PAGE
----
"The growth of a century : as illustrated in the history of Jefferson County, New York, from 1793 to 1894" by John A. Haddock; pub. Albany, N.Y.?: unknown, 1895, 1005 pgs. (LH3325, HeritageQuest images 6/2007; FHL film 851,120 item 1 and 934,833 item 4)
Pg.138: Land Titles. ... Meeting of the commissioners of the Land Office ... 8 Aug. 1789, resolved ... on the 19th of Nov, 1789, survey for Peter Penet of a tract ten miles square, as elected by John Duncan, his agent (of the lands ceded by the Oneida Nation of Indians to the people of this State, by their deed of cession, dated the 22d day of Sept. 1788), ... and the said John Duncan, having as agent as aforesaid, made application to the Board for letters patent ... do prepare letters patent to the said Peter Penet. Jan. 23, 1729, Peter Penet made John Duncan his attorney and the latter received, Nov. 19, 1789, a patent for a tract ten miles square, which, on the 13th of July, 1790, he conveyed for the nominal sum of five shillings to James Watson and James Greenleaf of New York. ...
Pg.376n: Some County Officers. EDGAR CLARK EMERSON, the present judge of Jefferson county, ...
Another important case was that of Arthur M. Duncan, indicted for murder. In September, 1884, one Van Schaick disappeared very mysteriously from the place where he was at work in the town of Adams. On the night of his disappearance, he had an interview with Duncan, selling him a horse and buggy, and taking Duncan's note in part payment. Duncan and Van Schaick were last seen together that night at the barn where Van Schaick worked, hitching up the horse. About a week afterwards, Van Schaick's trunk was found empty in an out-house, about half a mile from where he worked. The neighbors organized a thorough searching party, and during the search they sent for Duncan, he being the last person seen in company with Van Schaick. Duncan told the searchers there was no use in searching for Van Schaick, as he had got into trouble and had gone West. The searchers then disbanded. About a week after this, a brother of Van Schaick received a letter, mailed in Syracuse, purporting to come from his brother; the letter contained the note which Duncan had given for the horse, and directed the brother to collect the note and send the avails, along with his clothes, to Sturgis, Mich. The brother forwarded the trunk of clothing as directed, but it was returned as uncalled for. In the spring of 1885, some little children playing near a school house, about two miles from where Van Schaick worked, found some flowers growing up through a brush-heap, and on going to pick the flowers, discovered beneath the brush the skeleton of a man. The school teacher was a sister of Van Schaick, and on going to the brush-heap she identified the clothes as those of her brother. Judge Emerson was at once appraised of the finding of the body, and he forthwith telephoned to Adams to have Duncan arrested, and it was done promptly. An investigation developed the fact that on the day the letter was mailed at Syracuse, Duncan was in that city, and that he had himself procured the writing of that letter. He was indicted for murder in the first degree, tried and convicted of murder in the second degree. He was defended by able counsel, the trial occupying over four weeks, and 200 witnesses were sworn. The case attracted wide interest among the lawyers, one of the ablest of whom, declaring it the finest case of circumstantial evidence he had ever seen tried. Duncan is now serving a life sentence in Auburn prison.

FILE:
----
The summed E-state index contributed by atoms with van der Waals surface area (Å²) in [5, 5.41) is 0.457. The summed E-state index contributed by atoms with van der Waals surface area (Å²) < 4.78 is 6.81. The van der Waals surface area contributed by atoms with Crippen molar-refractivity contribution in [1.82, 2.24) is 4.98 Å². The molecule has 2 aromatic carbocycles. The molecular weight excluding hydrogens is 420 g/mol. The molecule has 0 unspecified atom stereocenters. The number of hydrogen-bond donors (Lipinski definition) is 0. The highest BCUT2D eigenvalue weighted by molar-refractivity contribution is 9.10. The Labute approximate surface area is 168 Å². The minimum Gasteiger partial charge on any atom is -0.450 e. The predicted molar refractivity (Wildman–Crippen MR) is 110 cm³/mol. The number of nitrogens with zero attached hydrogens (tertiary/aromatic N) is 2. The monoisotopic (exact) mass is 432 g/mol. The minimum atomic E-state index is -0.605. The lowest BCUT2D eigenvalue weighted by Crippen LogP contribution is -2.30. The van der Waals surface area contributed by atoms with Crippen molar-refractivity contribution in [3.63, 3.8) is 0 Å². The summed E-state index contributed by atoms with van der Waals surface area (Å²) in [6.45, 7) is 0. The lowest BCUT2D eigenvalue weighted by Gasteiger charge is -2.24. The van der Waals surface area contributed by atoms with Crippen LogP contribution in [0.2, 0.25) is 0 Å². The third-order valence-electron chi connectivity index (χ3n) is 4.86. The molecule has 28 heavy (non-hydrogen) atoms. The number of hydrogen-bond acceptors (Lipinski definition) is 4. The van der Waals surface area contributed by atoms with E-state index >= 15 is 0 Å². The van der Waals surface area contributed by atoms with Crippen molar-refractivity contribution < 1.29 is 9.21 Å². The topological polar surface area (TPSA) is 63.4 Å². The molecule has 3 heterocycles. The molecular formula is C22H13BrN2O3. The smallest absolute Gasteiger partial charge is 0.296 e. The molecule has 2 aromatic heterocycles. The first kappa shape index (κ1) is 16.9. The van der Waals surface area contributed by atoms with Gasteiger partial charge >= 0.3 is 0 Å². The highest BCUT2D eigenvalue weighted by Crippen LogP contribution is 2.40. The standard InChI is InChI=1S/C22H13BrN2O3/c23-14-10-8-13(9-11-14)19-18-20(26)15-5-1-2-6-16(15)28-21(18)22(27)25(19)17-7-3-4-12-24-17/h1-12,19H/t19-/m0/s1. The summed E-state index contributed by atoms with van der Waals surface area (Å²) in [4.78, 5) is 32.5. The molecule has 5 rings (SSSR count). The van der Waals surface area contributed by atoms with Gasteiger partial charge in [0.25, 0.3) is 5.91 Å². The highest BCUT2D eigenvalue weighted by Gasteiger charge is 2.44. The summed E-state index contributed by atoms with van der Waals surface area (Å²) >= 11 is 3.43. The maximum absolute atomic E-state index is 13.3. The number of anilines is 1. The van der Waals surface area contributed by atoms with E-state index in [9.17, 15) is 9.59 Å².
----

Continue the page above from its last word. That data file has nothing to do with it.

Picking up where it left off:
1893 "A Memorial and biographical history of McLennan, Falls, Bell and Coryell Counties, Texas : from the earliest period of its occupancy to the present time, together with glimpses of the future prospects, also biographical mention of many of the pioneers and prominent citizens" pub. by Lewis Publ. (Houston, TX, library book 976.4 M, from Lucille Mehrkam 2/1984; FHL film 1,000,605 item 1)
Pg.378: Rev. JAMES A. DUNCAN, rector of the Parish at Temple and Belton, Bell Co. TX. Born at St. Andrews, Fifeshire, Scotland, the eldest son of David and Mary A. (Gregg) Duncan. ... James attended school at St. Andrews and when education was completed he entered the English Navy and served Her Majesty's goverment four years. At the experation of that period he resigned his position and emigrated to the United States. Here he settled in New Orleans, LA, in 1848. He resumed his study of theology. In 1849 he united with the Episcopal Church at Algiers. In 1853 he went to Canada but at the end of year returned to LA. The following year he purchased land in Grimes Co. TX and for 22 years made this his abiding place. .... Mr. Duncan has been twice married; at Watertown [Jefferson Co.], NY, he was united to Miss Marion Locke, daughter of Capt. Locke, a member of a Scotch regiment, who lost his life in the Island of Ceylon. Mrs. Duncan died in Dec. 1888 at Belton leaving five (sic) children: Silas A. Duncan, Eliz. wife of J.W. Martin, James E. Duncan, Alex Perry Duncan, Emma wife of Louis Eilers, and Louisa who died in Canada. Mr. Duncan was married Oct. 6, 1891, to Mrs. E.T. Young.